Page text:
Over the weekend, the president of the Palestinian Authority appointed a new Prime Minister. The appointment comes amid a stalled Palestinian-Israeli peace process and a lack of  national unity between the PA’s Fatah and the Islamist Hamas in Gaza. FSRN’s Rami Almeghari reports.

Dr. Rami Alahamdallah is a 55-year old academic and is chair of  the Alnajjah University in the West Bank. His appointment comes shortly after western-backed former Prime Minister, Dr. Salam Fayyad, quit the cash-strapped Palestinian Authority. The United States and Britain welcomed Dr. Alhamdallah to his new post, looking forward to progress in peace talks between Israel and the Palestinians. Israel considers Alhamdallah to be pragmatic and moderate choice. But Gaza’s Hamas-led government views any new government as illegal, because it has not been approved by the Palestinian legislative council. Further, Hamas is concerned that Alhamdallah has neither political affiliations nor experience, and  could  prove to be counter-productive to ongoing conciliation efforts between the two major Palestinian political groups. Rami Ameghari,  FSRN, Gaza.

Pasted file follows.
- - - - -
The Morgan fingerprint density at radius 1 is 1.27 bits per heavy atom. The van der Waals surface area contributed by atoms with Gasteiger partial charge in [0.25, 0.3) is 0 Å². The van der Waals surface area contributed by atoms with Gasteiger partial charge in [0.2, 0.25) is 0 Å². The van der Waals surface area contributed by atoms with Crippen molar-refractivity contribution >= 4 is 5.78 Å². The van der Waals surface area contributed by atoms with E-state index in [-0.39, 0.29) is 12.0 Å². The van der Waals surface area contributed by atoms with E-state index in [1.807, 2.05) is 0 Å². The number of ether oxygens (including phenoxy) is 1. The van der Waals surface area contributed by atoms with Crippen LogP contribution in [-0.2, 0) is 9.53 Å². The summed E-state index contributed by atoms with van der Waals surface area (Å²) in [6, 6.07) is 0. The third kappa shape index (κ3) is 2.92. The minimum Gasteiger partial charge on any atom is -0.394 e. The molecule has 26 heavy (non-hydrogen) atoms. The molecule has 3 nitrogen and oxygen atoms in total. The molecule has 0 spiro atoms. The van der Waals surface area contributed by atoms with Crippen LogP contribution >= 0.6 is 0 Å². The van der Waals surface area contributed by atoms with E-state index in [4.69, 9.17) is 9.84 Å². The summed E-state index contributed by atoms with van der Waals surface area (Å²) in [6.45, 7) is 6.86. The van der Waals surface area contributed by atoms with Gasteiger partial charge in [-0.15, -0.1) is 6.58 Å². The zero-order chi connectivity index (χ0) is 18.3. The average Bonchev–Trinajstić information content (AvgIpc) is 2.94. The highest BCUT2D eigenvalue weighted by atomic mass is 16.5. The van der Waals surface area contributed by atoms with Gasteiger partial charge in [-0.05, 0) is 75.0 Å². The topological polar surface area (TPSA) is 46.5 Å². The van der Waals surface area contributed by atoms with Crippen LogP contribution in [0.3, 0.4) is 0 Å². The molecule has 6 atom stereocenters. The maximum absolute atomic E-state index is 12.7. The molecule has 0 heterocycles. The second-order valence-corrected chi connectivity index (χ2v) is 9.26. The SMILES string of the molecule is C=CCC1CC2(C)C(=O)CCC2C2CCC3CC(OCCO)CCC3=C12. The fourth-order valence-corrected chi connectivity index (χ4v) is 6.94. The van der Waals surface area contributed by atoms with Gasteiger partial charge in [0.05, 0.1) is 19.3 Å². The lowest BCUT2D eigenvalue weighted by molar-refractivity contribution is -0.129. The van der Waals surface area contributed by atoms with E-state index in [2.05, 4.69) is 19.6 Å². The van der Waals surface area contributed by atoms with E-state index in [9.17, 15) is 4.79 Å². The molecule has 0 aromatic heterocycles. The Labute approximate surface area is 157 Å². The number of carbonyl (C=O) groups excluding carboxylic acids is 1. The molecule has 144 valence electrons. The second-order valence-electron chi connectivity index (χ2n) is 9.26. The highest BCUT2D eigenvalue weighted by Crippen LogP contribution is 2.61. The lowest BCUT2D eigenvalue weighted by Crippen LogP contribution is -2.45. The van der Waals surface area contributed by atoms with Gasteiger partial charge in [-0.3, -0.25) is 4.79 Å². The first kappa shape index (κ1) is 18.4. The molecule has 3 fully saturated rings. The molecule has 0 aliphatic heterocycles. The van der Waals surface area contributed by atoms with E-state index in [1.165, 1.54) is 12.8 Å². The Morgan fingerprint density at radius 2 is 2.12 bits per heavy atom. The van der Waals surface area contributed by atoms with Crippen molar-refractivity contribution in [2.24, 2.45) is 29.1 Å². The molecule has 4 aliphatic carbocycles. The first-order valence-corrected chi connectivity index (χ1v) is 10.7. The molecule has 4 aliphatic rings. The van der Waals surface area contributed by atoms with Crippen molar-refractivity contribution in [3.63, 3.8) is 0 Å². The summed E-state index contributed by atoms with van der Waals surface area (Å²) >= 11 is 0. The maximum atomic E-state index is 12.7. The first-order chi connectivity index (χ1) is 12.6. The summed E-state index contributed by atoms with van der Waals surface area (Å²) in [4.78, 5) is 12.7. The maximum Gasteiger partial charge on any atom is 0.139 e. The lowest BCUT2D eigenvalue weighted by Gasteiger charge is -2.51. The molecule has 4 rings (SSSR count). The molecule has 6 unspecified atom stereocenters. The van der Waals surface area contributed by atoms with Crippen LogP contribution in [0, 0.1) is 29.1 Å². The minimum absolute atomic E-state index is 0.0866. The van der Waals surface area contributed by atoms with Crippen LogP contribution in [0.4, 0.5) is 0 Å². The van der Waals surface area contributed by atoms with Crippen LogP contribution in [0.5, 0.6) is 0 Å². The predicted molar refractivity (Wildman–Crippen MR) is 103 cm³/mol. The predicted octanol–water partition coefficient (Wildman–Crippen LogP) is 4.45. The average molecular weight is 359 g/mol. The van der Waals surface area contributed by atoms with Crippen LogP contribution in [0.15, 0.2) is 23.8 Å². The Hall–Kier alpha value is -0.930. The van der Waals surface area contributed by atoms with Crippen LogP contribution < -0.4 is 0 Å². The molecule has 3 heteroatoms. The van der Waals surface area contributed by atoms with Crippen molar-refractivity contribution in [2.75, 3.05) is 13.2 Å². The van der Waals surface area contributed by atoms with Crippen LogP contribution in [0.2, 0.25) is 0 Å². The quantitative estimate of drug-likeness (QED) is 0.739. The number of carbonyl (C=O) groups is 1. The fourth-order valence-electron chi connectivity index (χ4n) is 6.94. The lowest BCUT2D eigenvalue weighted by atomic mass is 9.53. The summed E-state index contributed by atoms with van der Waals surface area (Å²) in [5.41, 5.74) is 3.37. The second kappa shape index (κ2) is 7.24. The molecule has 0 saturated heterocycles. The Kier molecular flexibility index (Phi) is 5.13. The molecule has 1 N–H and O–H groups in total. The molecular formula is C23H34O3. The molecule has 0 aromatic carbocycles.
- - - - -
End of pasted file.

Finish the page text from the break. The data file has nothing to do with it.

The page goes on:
New Jersey Senator Frank Lautenberg: 1924 – 2013

The US Senate’s oldest member, rags-to-riches New Jersey Democrat Frank Lautenberg, died today. Senator Lautenberg served five terms in Congress and was instrumental in regulating household chemicals. He staunchly advocated for gun-control and reproductive rights, and was deeply opposed to the US invasion of Iraq. The oldest-serving US Senator, Frank Lautenberg died early this morning of viral pneumonia; he was 89.

Correction: In the original version of this story, we incorrectly stated Senator Lautenberg’s first name. FSRN regrets the error.


Amid protests, court-martial begins for Bradley Manning over leaking of classified documents

In Fort Meade, Maryland, the long-awaited court-martial began today for Private First Class Bradley Manning, the US Army intelligence specialist who leaked classified documents to the whistleblower site, Wikileaks, in 2010. The hundreds of thousands of documents revealed information about US military operations, including civilian killings. Manning is facing 22 charges, including violation of the Espionage Act, for which he could receive life in prison. FSRN’s Anna Simonton attended a rally outside Fort Meade over the weekend and brings us this report.